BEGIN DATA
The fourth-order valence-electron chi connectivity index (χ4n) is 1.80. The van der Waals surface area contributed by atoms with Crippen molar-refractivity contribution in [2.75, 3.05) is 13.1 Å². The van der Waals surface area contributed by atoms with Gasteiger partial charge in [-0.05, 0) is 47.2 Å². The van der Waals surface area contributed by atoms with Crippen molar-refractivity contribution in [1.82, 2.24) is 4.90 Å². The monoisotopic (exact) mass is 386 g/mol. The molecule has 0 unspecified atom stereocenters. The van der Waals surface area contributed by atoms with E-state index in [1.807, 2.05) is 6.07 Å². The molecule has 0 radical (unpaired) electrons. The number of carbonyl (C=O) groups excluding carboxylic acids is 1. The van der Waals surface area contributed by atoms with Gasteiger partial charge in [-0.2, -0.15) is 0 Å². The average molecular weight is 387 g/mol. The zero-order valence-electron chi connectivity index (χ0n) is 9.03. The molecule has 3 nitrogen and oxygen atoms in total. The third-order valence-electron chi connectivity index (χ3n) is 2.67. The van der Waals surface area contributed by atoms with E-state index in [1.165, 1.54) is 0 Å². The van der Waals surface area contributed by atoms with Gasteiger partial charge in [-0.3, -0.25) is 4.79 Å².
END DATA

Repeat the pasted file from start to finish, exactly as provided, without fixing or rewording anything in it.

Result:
The fourth-order valence-electron chi connectivity index (χ4n) is 1.80. The van der Waals surface area contributed by atoms with Crippen molar-refractivity contribution in [2.75, 3.05) is 13.1 Å². The van der Waals surface area contributed by atoms with Gasteiger partial charge in [-0.05, 0) is 47.2 Å². The van der Waals surface area contributed by atoms with Crippen molar-refractivity contribution in [1.82, 2.24) is 4.90 Å². The monoisotopic (exact) mass is 386 g/mol. The molecule has 0 unspecified atom stereocenters. The van der Waals surface area contributed by atoms with E-state index in [1.807, 2.05) is 6.07 Å². The molecule has 0 radical (unpaired) electrons. The number of carbonyl (C=O) groups excluding carboxylic acids is 1. The van der Waals surface area contributed by atoms with Gasteiger partial charge in [-0.2, -0.15) is 0 Å². The average molecular weight is 387 g/mol. The zero-order valence-electron chi connectivity index (χ0n) is 9.03. The molecule has 3 nitrogen and oxygen atoms in total. The third-order valence-electron chi connectivity index (χ3n) is 2.67. The van der Waals surface area contributed by atoms with E-state index in [1.165, 1.54) is 0 Å². The van der Waals surface area contributed by atoms with Gasteiger partial charge in [-0.3, -0.25) is 4.79 Å².